Switching from Base to Race
Now that we’ve hit the home stretch of winter and the first season’s races are on the horizon, intervals looms large for all well prepared cyclists. I’m not talking about sweet spot or tempo intervals; I’m talking full gas as hard as you can go race specific intervals. In this training tip I will explain when and how to switch from building your ‘base’ in training and moving on to intervals.
I like to call it “switching from base to race”.When:
I like to have athletes switch from base to race 6 weeks prior to their first A race in the first half of the season. Proper planning and goal setting determines when that six weeks occurs. Ideally this time frame is known by the off season and then that time frame determines how long the athlete has to build their base or CTL*.
Say for example a rider has chosen a set of Memorial Day Races as their training target. Thus I am going to have them switch from base to race the week of April 16th. Until then I will keep driving their CTL* up and up.How:
Working backwards from Memorial Day and now April 16th, now I know as a coach that I have until April 16th to put the finishing touches on the rider’s base and drive their CTL* up as much as they have time to train for.
*CTL: Chronic Training Load, a rolling 42 day average and power-based metric derived from the athlete’s daily Training Stress Scores (riding intensity and duration). CTL is quantified graphed visually very nicely in the Performance Manager Chart in TrainingPeaks & WKO (also see image below).
In order to drive the athlete’s CTL as much as possible it is nice to set aside 18-24 weeks of ‘base’. In the final 6 weeks of this build I use the approach we have designed in our sweet spot part 3 plan. Here I prescribed a fairly aggressive build by using variable power advanced aerobic intervals to generate larger TSS’s than previously accomplished with the athlete:
The criss cross and over unders begin to ‘tickle’ short race specific power outputs the athlete will face in their racing but aren’t so difficult that they can’t keep building. I also call these six weeks ‘Group Ride Season’ where the athlete is encouraged to join the local Saturday Group Ride and throw down (aka ride hard).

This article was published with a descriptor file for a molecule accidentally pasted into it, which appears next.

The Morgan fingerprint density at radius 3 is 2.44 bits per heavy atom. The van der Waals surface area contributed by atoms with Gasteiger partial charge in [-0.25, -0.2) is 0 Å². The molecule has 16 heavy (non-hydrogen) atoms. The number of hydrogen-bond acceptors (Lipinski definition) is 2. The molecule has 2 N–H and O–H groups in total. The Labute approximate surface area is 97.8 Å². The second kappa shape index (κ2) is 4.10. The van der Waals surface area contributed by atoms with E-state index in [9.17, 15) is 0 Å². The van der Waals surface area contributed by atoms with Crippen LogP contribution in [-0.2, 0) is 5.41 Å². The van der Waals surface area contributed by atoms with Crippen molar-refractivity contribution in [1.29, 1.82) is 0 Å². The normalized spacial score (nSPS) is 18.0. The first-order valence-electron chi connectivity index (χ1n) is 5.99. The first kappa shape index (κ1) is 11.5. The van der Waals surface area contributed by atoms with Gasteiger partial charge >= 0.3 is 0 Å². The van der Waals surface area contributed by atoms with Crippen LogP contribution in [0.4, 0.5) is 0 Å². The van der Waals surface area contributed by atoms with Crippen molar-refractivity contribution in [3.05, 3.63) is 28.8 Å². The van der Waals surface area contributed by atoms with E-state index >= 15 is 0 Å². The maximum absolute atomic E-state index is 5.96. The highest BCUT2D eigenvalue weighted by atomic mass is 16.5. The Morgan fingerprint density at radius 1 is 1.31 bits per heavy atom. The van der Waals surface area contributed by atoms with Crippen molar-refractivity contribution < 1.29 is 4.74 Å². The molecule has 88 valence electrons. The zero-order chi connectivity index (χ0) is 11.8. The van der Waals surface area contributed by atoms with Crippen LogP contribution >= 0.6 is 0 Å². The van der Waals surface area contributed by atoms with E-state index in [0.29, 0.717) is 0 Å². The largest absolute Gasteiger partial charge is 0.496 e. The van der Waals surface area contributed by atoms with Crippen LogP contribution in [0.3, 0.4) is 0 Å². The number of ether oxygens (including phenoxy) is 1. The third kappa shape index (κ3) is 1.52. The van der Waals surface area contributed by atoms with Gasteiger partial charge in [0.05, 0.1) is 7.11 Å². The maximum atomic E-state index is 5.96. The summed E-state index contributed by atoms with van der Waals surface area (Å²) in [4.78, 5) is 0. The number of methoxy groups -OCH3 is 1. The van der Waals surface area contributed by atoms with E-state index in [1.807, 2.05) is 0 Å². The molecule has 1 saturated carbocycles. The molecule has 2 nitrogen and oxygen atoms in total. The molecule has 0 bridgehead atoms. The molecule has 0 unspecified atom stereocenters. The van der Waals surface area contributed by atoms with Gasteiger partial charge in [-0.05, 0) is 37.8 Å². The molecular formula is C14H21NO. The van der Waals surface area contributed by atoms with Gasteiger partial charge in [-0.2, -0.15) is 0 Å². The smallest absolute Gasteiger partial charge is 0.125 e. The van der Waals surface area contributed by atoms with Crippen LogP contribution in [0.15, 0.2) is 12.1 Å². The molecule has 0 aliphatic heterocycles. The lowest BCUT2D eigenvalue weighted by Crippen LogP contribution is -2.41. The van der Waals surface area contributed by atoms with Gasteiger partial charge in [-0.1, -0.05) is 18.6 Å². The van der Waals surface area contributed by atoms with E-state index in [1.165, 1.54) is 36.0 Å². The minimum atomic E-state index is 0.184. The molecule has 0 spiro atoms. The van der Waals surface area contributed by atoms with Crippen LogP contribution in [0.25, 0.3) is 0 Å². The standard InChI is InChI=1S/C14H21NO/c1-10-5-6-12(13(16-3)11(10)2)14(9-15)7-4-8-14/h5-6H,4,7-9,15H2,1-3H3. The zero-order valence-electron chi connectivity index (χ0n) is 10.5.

Not only do these group rides provide opportunities for the athlete to practice their pack riding skills but they are really good for generating large TSS's. Large TSS's push the rider's CTL higher and higher which is the goal of this final 6 week base phase.Example Performance Manager Chart:
The Performance Manager Chart (PMC) is wonderful during this crucial 12 week stretch of training. In the Performance Manger Chart below the athlete's training load is projected out to Memorial Day and then the day-to-day power data fills in the chart (solid line versus dashed line). We will use the PMC in real time way to monitor the athlete’s training to make sure they are on track 4-6-8-10-12 weeks out from the A race.
For the athlete that is switching from base to race for a Memorial Day, here is a real world example of the Performance Manager Chart in play showing actual and projected data from March 8, 2018. The athlete is on a good build until March 24th where their CTL peaks out at 97. Then the training plan makes the switch from 'base to race'. A rest week removes fatigue from the athlete and CTL begins to decline (intentionally) leveling out one week later.
Then a race specific interval plan begins. During the 6 week interval phase, CTL is not the goal; raw full gas interval power output is. Day to day, the type of interval training after the switch depends on the type of athlete's goal race. Criterium training is different from time trial training. However the shape of the athlete's performance manager chart remains the same. Finally on race day the training load is adjusted so the athlete has a positive Training Stress Balance (TSB) of 21 which is where they'll rip the cranks off.In Conclusion:
Use the Performance Manager Chart to plan and project training from the athlete's A race date or time frame. Work backwards in two parts: allow 6 week of race specific intervals to prepare the athlete for the power demands they will face in that type of racing. Beyond 6 weeks use the Performance Chart to build as big of a 'base' as possible for the athlete. The bigger their 'base' as represented by their CTL, the bigger the aerobic foundation they'll have to generate more power during their interval training phase.Which Training Plans?
The two training plans mentioned in this training tip are:
For race specific intervals, choose road, mtb, time trialing, criterium, stage racing, etc... for twelve awesome weeks of training!
Frank Overton is the founder and owner of FasCat Coaching in Boulder, CO.
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Foundation : 3 Weeks
- Perfect for the road or mountain biker during the Fall
- Raise your CTL and the all-important muscle tension intervals
Phil Gaimon's FONDO
- Complete similar workouts to what Phil does to prepare for all his KOM's
- Sweet Spot training, threshold intervals, and some anaerobic work